Day four, I was again on tight stick with Clinton, and the day was the same, oh well. We motored a fare way this day, passing through green zones and protected parts of the reef, this was fine as it allowed me time to breathe in the fresh air and absorb the endless wilderness. With a short popper fish I managed to join in with a double hook up and land my only GT for the day, which was fine as they had already stretched me far enough, we then finished the day with light tackle and soft plastics, another skill I need to learn, but I did manage to land a nice size mauri wrase.

Day five, the last day, I was on blue dory again, with Pete as skipper, and I have to admit I was exhausted, but I pushed on and after ten or so casts hooked into what felt like the best GT of the trip, but like all sea monsters it beat me and fifteen minutes into the fight snapped the 80 pound varivas braid and escaped, after this we began reef fishing and drifting over the most beautiful patch of shallow reef I have ever seen, fishing bommies for coral trout, and to be honest the reef fishing hadn’t been kind to me, as I experience at least a dozen bust offs throughout the trip from quality fish, and found that the light rod I had purchased, while a good quality samurai 602, was perhaps a little light for this action and not stiff enough to force the beasts from their homes. Be this as it may, I did manage to pole a small keeper size coral trout from its home, as well as a nice mauri wrase before getting a large coral trout, which unfortunately made a last ditch effort to escape and succeeded.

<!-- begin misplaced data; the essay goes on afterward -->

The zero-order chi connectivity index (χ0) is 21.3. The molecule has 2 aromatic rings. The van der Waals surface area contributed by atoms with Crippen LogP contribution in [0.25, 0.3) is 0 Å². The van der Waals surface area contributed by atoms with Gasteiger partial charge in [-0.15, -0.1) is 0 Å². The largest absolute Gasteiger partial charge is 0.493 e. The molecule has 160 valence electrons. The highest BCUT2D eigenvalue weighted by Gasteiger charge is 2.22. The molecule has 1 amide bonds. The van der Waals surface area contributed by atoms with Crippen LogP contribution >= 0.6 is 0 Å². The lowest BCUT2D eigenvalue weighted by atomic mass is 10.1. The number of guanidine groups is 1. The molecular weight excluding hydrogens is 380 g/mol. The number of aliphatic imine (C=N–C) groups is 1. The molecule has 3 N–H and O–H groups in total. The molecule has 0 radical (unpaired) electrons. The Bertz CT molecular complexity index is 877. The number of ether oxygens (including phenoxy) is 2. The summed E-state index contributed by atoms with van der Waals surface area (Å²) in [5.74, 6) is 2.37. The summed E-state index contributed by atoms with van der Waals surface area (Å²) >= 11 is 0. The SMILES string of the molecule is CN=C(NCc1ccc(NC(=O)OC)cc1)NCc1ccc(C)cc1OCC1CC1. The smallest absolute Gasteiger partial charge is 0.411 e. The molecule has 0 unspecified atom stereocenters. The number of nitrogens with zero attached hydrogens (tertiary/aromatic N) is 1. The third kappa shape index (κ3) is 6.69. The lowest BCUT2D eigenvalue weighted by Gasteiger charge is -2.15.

Well its at this point I would like to apologize to Pete for the unnecessary sudden outburst of frustration I experienced, which clearly chopped the head of the day, with everyone on the boat falling instantly silent after it. It’s not something I’m proud off and I know that it can never be redeemed, but I do know it came from a building frustration with the reef fishing, which is quite frankly very hard, at least for me. Well the days frustrations didn’t end there as later I hooked into what I believe to be at least a 15 kilo long tail tuna only to have it bust of as well, at least I didn’t swear at that one, holding the words deep inside.